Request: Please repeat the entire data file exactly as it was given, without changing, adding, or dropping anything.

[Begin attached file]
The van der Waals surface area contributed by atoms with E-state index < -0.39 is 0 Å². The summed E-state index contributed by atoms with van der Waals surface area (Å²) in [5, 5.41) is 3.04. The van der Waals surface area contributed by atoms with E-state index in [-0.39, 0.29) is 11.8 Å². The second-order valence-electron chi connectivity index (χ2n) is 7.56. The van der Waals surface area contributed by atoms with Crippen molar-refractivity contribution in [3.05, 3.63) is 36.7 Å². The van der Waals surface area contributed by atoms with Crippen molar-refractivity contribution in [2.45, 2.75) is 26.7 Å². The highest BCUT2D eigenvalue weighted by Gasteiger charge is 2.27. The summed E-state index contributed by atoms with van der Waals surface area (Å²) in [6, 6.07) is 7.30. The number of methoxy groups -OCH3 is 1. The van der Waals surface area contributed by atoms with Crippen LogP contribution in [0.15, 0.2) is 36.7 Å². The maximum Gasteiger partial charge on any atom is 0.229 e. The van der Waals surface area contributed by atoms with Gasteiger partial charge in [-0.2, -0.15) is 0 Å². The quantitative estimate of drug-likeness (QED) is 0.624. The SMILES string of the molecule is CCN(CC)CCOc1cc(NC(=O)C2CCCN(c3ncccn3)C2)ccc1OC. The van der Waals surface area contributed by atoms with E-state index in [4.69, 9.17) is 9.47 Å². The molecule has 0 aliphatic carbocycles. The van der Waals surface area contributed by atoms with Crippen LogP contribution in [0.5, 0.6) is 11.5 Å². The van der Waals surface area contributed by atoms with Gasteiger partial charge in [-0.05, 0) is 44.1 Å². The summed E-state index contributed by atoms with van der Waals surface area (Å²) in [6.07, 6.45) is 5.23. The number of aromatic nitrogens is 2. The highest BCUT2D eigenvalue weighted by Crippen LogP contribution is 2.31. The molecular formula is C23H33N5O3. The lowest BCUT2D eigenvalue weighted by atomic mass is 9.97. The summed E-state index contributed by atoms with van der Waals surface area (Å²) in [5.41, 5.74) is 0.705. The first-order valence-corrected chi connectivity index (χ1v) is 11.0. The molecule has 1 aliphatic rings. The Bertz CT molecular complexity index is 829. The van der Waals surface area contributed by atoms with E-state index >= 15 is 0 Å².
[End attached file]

The van der Waals surface area contributed by atoms with E-state index < -0.39 is 0 Å². The summed E-state index contributed by atoms with van der Waals surface area (Å²) in [5, 5.41) is 3.04. The van der Waals surface area contributed by atoms with E-state index in [-0.39, 0.29) is 11.8 Å². The second-order valence-electron chi connectivity index (χ2n) is 7.56. The van der Waals surface area contributed by atoms with Crippen molar-refractivity contribution in [3.05, 3.63) is 36.7 Å². The van der Waals surface area contributed by atoms with Crippen molar-refractivity contribution in [2.45, 2.75) is 26.7 Å². The highest BCUT2D eigenvalue weighted by Gasteiger charge is 2.27. The summed E-state index contributed by atoms with van der Waals surface area (Å²) in [6, 6.07) is 7.30. The number of methoxy groups -OCH3 is 1. The van der Waals surface area contributed by atoms with Crippen LogP contribution in [0.15, 0.2) is 36.7 Å². The maximum Gasteiger partial charge on any atom is 0.229 e. The van der Waals surface area contributed by atoms with Gasteiger partial charge in [-0.2, -0.15) is 0 Å². The quantitative estimate of drug-likeness (QED) is 0.624. The SMILES string of the molecule is CCN(CC)CCOc1cc(NC(=O)C2CCCN(c3ncccn3)C2)ccc1OC. The van der Waals surface area contributed by atoms with E-state index in [4.69, 9.17) is 9.47 Å². The molecule has 0 aliphatic carbocycles. The van der Waals surface area contributed by atoms with Crippen LogP contribution in [0.5, 0.6) is 11.5 Å². The van der Waals surface area contributed by atoms with Gasteiger partial charge in [-0.05, 0) is 44.1 Å². The summed E-state index contributed by atoms with van der Waals surface area (Å²) in [6.07, 6.45) is 5.23. The number of aromatic nitrogens is 2. The highest BCUT2D eigenvalue weighted by Crippen LogP contribution is 2.31. The molecular formula is C23H33N5O3. The lowest BCUT2D eigenvalue weighted by atomic mass is 9.97. The summed E-state index contributed by atoms with van der Waals surface area (Å²) in [5.41, 5.74) is 0.705. The first-order valence-corrected chi connectivity index (χ1v) is 11.0. The molecule has 1 aliphatic rings. The Bertz CT molecular complexity index is 829. The van der Waals surface area contributed by atoms with E-state index >= 15 is 0 Å².